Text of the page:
Today, the Bald Eagle Commemorative Half Dollar Coin remembers the first trademark awarded on October 25, 1870 to the Averill Chemical Paint Company.
They combined the national symbolism of the eagle with elements of their paint business in a trademark to represent their business.
From the Trademark Reporter, Official Journal of the International Trademark Association, from January-February, 2003:
“As an interesting historical note, although the J.J. Turner & Co. application was filed on July 28, 1870, it was not issued the very first trademark registration. That distinction belongs to the Averill Chemical Paint Company which, on August 30, 1870, filed an application for a design mark depicting an eagle with a ribbon together with the words ‘Economical, Beautiful’ for liquid paint. U.S. Trademark Registration No. 1 was, according to the notation in the historic ledger, issued on October 25, 1870.”
An earlier book, A Treatise on the Law of Trade-marks by William Henry Browne, published in 1898, provided a description of the first trademark:
A picture made up of many objects in various colors may be a trade-mark.
The Patent Office has, almost daily, passed upon the question.
It is not, of course, every picture that will be registered; for many that have been presented have been refused, because either merely descriptive of the class of goods to which they were intended to be affixed, or not adapted to the purpose.
The first trade-mark registered under the act of 1870 was one of the Averill Chemical Paint Company.
This consists of an elaborate pictorial representation. In the foreground is a rock with the word “Chemistry” upon it; on the rock is an eagle, holding in his beak a paint-pot or canister and brush, and a ribbon or streamer on which are the words, “Economical, Beautiful, Durable.”
There is water, and upon it are a steamer and other vessels. In the background is a bridge, and a train of railway cars, and buildings of various kinds.
Who could mistake such a picture for a mere specimen of artistical taste?
It speaks plainly. It says, “I am a trade mark.”
This very picture was soon afterwards imitated in its general effect, and the imitation presented for registration by one in the same line of business.
Accident could not possibly have made the two marks so much alike.
Both, at the distance of a few feet, would make the same impression upon the eye; and any but the most cautious purchaser might take one for the other; but, upon close inspection, it appeared quite a different thing.
The simulation was too evident. The second case was accordingly rejected.
Trade-marks not infrequently are borrowed from the mediaeval heraldry of Europe, rich in a symbolical language, in which figures, devices, and colors were employed instead of letters.
Caution must be observed in appropriating time-honored heraldic compositions, for each of these has its own definite and complete signification, conveyed through its direct connection with some particular individual, family, dignity, or office, and held by express right and title.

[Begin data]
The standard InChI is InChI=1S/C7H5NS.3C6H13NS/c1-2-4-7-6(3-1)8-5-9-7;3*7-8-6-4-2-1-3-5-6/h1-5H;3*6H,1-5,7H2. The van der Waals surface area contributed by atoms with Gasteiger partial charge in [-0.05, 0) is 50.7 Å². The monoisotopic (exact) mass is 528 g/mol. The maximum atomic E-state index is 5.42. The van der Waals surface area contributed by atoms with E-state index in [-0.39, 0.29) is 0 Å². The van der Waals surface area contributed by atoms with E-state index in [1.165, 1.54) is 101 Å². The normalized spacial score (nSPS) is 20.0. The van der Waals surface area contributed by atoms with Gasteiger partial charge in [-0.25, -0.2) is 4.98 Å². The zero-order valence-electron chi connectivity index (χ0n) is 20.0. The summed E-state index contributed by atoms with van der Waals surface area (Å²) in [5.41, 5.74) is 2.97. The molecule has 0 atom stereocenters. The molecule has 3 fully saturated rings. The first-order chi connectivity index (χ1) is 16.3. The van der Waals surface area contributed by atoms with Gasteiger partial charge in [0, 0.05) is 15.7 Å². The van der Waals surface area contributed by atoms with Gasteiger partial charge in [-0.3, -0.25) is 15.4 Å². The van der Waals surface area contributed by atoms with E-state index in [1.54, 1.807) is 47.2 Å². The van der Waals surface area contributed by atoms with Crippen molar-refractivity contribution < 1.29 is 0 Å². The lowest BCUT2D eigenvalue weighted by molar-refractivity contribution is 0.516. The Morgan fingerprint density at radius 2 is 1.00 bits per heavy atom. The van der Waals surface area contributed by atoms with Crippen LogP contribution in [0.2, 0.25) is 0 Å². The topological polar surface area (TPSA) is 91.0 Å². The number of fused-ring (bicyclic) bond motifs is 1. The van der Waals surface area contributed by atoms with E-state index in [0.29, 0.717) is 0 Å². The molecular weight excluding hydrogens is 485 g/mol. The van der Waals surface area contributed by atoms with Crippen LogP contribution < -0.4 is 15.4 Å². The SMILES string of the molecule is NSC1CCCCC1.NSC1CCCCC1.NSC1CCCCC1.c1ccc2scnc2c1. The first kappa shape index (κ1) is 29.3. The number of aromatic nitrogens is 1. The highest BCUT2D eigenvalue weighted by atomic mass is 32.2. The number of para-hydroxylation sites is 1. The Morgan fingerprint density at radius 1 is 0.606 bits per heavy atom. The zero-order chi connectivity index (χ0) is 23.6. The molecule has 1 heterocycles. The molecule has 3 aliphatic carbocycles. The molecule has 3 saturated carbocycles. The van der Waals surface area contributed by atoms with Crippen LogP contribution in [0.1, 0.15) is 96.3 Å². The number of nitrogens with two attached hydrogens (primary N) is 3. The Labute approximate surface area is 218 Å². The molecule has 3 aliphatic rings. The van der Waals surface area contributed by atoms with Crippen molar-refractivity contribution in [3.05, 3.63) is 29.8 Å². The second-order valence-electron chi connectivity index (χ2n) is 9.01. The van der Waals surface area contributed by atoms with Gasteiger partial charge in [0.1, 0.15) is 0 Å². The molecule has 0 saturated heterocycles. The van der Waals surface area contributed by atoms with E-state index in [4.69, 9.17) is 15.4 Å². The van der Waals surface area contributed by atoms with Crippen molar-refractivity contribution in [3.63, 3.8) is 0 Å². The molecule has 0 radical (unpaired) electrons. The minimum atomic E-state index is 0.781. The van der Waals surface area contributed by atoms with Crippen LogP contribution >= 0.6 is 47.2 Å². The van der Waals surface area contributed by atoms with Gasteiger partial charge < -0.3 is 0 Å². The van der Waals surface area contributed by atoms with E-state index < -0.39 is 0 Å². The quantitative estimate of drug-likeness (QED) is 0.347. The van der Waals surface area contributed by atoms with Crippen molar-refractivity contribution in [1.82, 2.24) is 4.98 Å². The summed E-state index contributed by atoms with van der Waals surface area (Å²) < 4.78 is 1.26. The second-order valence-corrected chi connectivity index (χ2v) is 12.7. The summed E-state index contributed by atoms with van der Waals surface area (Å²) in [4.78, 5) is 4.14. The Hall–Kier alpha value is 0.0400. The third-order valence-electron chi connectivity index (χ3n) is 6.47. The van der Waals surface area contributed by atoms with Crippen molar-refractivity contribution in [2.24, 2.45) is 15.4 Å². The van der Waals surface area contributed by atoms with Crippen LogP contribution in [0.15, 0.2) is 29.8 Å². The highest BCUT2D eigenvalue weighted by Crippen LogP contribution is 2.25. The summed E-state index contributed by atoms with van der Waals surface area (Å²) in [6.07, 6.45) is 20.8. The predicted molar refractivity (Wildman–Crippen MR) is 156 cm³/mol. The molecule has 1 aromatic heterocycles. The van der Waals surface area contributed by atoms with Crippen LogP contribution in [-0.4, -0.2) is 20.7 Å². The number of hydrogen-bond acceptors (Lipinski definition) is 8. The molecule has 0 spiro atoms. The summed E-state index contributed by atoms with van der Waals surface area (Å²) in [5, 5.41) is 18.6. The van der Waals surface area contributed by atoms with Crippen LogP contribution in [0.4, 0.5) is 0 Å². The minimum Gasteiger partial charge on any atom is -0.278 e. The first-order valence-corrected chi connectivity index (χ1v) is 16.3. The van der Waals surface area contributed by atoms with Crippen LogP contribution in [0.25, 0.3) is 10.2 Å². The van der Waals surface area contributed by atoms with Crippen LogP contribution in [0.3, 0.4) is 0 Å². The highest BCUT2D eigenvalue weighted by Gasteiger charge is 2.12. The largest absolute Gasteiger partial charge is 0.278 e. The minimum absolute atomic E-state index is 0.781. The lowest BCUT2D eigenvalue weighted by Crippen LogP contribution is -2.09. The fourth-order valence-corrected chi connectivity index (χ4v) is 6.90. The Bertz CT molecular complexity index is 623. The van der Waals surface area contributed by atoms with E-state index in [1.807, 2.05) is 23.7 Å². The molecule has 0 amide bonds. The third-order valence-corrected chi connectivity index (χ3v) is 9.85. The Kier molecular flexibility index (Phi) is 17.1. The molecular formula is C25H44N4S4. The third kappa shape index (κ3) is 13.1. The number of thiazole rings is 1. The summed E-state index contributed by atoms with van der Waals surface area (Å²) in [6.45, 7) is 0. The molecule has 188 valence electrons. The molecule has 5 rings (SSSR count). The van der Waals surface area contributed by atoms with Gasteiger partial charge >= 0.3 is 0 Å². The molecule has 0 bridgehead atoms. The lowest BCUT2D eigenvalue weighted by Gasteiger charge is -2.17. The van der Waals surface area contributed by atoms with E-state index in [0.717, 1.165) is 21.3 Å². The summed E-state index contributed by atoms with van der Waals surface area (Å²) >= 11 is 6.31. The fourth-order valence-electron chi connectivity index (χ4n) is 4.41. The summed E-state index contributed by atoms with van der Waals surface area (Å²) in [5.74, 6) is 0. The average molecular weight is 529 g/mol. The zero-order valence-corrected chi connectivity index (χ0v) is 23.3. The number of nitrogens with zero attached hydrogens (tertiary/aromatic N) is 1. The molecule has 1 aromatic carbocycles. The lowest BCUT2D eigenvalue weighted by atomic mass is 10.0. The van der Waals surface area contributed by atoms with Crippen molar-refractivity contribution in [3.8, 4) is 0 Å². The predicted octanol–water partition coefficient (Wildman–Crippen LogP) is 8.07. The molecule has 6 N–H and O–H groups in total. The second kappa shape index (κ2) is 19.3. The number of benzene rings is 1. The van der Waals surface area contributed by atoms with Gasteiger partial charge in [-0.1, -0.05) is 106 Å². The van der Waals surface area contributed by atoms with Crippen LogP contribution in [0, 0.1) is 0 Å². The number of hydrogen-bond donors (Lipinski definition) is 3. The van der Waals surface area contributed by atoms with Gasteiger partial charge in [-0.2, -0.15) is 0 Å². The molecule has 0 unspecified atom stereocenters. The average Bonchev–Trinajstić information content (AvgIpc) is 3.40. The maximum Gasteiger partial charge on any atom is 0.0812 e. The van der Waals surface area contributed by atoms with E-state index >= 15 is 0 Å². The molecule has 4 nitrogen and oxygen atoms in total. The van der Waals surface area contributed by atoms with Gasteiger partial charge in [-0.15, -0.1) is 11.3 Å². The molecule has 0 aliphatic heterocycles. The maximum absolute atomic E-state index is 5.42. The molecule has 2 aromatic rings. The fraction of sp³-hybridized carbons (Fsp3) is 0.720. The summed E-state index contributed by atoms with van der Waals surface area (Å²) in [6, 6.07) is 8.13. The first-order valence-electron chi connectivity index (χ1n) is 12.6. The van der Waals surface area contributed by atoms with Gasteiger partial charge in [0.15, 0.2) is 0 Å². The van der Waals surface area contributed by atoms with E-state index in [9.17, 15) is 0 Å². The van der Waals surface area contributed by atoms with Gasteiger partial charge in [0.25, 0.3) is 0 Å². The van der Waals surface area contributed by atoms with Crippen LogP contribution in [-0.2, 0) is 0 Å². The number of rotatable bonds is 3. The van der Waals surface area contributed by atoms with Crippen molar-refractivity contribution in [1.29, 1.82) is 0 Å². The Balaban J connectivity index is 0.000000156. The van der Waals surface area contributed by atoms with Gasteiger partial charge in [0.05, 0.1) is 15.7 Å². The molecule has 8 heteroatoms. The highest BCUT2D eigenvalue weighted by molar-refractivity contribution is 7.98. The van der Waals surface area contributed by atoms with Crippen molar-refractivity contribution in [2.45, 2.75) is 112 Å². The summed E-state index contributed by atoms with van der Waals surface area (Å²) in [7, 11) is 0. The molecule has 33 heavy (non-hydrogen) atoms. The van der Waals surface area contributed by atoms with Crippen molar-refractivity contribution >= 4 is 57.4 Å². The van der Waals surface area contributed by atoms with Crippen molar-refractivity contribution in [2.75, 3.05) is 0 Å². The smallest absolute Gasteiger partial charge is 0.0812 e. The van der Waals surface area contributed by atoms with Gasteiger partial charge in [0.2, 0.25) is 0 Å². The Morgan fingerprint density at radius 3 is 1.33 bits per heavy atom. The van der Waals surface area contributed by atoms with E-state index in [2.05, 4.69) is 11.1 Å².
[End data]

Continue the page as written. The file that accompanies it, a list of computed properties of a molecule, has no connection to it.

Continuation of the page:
As a mark of commerce should be good for the purpose all over the world, it would be well for him who purposes to adopt the crest of some ancient family to designate his wares, to inquire whether a foreign court might not set it aside.
In Historical Statistics of the United States, Colonial Times to 1970 by the United States. Bureau of the Census, published in 1975:
A trademark is a symbol — a picture, word, or phrase — applied by a manufacturer or merchant to distinguish his goods from those of others.
Trademark rights are acquired by adoption of a mark and use of it on the goods in trade.
The Federal law provides for the registration in the Patent Office of such marks which are used in interstate and foreign commerce.
Applications for registration are examined and registration may be refused if the mark is of a character- prohibited registration (national emblems, deceptive marks, purely descriptive marks, etc.) or if it conflicts with a prior registered mark.
Federal registration does not create ownership, but only gives additional advantages to the owner.
See Department of Commerce, General Information Concerning Trademarks, (revised periodically), for an outline of the requirements for registering a trademark.
The first Federal trademark law, that of 1870, was based on the patent and copyright clause of the Constitution instead of the interstate and foreign commerce clause, and was held unconstitutional in 1879.
The Trademark Act of 1881 was limited to marks used in foreign commerce.
The Act of 1905 included marks used in interstate commerce as well.
An Act of 1920 permitted registration of a secondary class of marks not previously registrable.
A completely new Act of 1946, effective 1947, provides for a Principal Register on which marks of the type registrable under the Acts of 1881 and 1905 could be registered, and a Supplemental Register on which marks of the type registrable under the Act of 1920 could be registered.
Registrations under the Act of 1946 are for a term of 20 years, with renewal possible for successive 20-year terms.
Registrations issued under the Acts of 1881 and 1905 remain in force for their unexpired terms and may be renewed in the same manner as registrations under the Act of 1946.
Registrations under the Act of 1920 cannot be renewed unless renewal is required to support a Foreign Registration and in such case may be renewed on the Supplemental Register in the same manner as registrations under the Act of 1946.
This same document noted 121 trademarks registered in 1870, the first of which belonged to the Averill Chemical Paint Company.
The Bald Eagle Commemorative Half Dollar Coin shows beside an advertisement for the Averill Chemical Paint Company from 1871.